1. Chop of the chocolate in the blender. --Instead of chopping up the chocolate by hand, I toss broken up pieces of the chocolate bar into a blender with the sugar and a pinch of salt and a spoon of dutch cocoa powder (which I think helps keep the chocolate from sticking to the blender blade and provides even more chocolate flavor; many of the other cocoa recipes I enjoy also use dutch cocoa powder, like Kenji's homemade cocoa mix.) I have a high-powered blender (Vitamix), but I'm sure you could get the chocolate chopped well enough with regular blenders. It's all good, since the hot milk will melt the chocolate anyway.
2. Meanwhile, heat the milk and water in the microwave.--I use an oversized Pyrex measuring cup to ease pouring and to help prevent boil-overs. Plus, it's easier to clean than a sauce pan.
3. Blend it until sufficiently frothy. -- Pour the milk into the blender, then follow the notes in the recipe regarding blending hot liquids, and (slowly) increase the speed until maximum.

I love doing it like this because I've vastly reduced the time between the "I'd really love some hot chocolate right now"-impulse and actually having hot chocolate.--hmm, maybe that's dangerous--; the hot chocolate is very frothy; and clean up is a breeze.
 
Abby K. January 2, 2019
Great recipe with amazing results!
 
Elizabeth D. December 25, 2018
This was excellent. The second go-round, I added a pinch of salt and instant espresso powder. For a grown-up hot chocolate, I added a shot of bourbon.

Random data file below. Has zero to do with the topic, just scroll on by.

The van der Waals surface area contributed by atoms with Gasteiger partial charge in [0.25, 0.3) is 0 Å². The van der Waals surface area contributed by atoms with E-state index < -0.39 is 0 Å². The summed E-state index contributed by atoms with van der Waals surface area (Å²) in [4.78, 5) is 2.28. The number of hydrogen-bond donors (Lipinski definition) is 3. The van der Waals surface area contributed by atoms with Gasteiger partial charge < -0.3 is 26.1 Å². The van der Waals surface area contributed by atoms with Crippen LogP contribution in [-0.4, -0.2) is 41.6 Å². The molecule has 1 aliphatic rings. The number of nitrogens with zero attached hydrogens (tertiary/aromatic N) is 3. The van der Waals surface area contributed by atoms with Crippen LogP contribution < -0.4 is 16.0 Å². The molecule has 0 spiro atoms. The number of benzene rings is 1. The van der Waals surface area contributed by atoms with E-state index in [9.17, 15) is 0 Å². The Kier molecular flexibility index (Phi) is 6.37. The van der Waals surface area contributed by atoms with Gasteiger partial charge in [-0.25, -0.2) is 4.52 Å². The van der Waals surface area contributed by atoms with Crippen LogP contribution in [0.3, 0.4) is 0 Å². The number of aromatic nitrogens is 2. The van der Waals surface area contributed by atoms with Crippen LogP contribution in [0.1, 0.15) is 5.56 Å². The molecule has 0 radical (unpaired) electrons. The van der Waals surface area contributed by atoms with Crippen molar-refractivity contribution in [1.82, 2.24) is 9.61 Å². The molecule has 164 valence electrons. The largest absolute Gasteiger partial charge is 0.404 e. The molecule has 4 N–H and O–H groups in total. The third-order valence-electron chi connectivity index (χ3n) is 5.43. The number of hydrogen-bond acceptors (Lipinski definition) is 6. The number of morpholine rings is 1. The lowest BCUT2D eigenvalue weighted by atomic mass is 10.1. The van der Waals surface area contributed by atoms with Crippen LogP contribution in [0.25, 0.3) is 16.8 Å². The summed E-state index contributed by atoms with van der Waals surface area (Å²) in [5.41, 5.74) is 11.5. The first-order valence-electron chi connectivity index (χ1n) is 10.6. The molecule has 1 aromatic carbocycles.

mstv October 19, 2018
This is an excellent recipe. Have made several times. With a high % chocolate, I find the amount of sugar to be just right. I do add a pinch of salt.
 
Asta December 5, 2017
Made it with semisweet chips and no sugar. It was still delicious. I’m sure it’s richer with bittersweet chocolate. I can’t wait to try it!
 
twinjadojo March 16, 2015
Sweet Lord in heaven above! Not only was this, by far, the very best hot cocoa we've ever tasted, it was also the recipe that finally pushed us to purchase our long-awaited immersion blender! We served this warm at a very fancy Valentine's "tea" party we hosted for sixteen 4 and 5 y.o.s. Later that night we relished in cold hot chocolate cocktails, because see preceding sentence.
 
KittyKate February 26, 2015
This is divine!!!! The best hot chocolate I've ever made, or had, in fact. The topping of chocolaty foam on top is crazy-good :)
 
Stine R. February 15, 2015
This is AWESOME! I used unsweetened chocolate and a little more sugar. So good!
 
photon February 4, 2015
I had some of my Scharffen Berger stash left from Christmas (not sure how that happened), and just came across this recipe and dropped everything to try it. It is absolutely swoon-worthy. Rich, creamy, and chocolatey without being heavy, syrupy, or overly sweet. We live in snow country, and I can't imagine anything better to warm and comfort people coming inside. Thank you!
 
Nikki February 4, 2015
I have been looking for a good hot cocoa recipe. Thank you. I haven't tried it yet, but I'm sure it will be tasty.